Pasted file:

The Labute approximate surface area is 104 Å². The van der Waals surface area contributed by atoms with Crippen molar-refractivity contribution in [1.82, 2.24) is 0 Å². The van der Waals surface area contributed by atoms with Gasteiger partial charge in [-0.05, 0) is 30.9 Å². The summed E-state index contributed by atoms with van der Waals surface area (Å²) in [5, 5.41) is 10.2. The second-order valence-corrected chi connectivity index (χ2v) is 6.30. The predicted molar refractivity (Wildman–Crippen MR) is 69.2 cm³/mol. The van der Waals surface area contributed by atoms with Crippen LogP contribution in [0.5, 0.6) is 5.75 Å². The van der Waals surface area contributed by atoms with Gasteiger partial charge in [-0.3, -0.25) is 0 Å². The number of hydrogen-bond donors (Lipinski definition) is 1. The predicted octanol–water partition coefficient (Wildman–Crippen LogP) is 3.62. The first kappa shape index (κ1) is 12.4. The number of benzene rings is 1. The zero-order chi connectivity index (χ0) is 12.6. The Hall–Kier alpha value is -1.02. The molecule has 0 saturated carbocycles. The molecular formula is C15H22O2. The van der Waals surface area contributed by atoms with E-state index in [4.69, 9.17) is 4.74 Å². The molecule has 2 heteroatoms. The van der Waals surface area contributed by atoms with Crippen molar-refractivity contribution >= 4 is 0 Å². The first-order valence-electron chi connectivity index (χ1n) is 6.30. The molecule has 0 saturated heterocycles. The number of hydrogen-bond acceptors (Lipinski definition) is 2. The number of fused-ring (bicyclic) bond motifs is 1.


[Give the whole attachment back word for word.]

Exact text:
The Labute approximate surface area is 104 Å². The van der Waals surface area contributed by atoms with Crippen molar-refractivity contribution in [1.82, 2.24) is 0 Å². The van der Waals surface area contributed by atoms with Gasteiger partial charge in [-0.05, 0) is 30.9 Å². The summed E-state index contributed by atoms with van der Waals surface area (Å²) in [5, 5.41) is 10.2. The second-order valence-corrected chi connectivity index (χ2v) is 6.30. The predicted molar refractivity (Wildman–Crippen MR) is 69.2 cm³/mol. The van der Waals surface area contributed by atoms with Crippen LogP contribution in [0.5, 0.6) is 5.75 Å². The van der Waals surface area contributed by atoms with Gasteiger partial charge in [-0.3, -0.25) is 0 Å². The number of hydrogen-bond donors (Lipinski definition) is 1. The predicted octanol–water partition coefficient (Wildman–Crippen LogP) is 3.62. The first kappa shape index (κ1) is 12.4. The number of benzene rings is 1. The zero-order chi connectivity index (χ0) is 12.6. The Hall–Kier alpha value is -1.02. The molecule has 0 saturated carbocycles. The molecular formula is C15H22O2. The van der Waals surface area contributed by atoms with E-state index in [4.69, 9.17) is 4.74 Å². The molecule has 2 heteroatoms. The van der Waals surface area contributed by atoms with Crippen molar-refractivity contribution >= 4 is 0 Å². The first-order valence-electron chi connectivity index (χ1n) is 6.30. The molecule has 0 saturated heterocycles. The number of hydrogen-bond acceptors (Lipinski definition) is 2. The number of fused-ring (bicyclic) bond motifs is 1.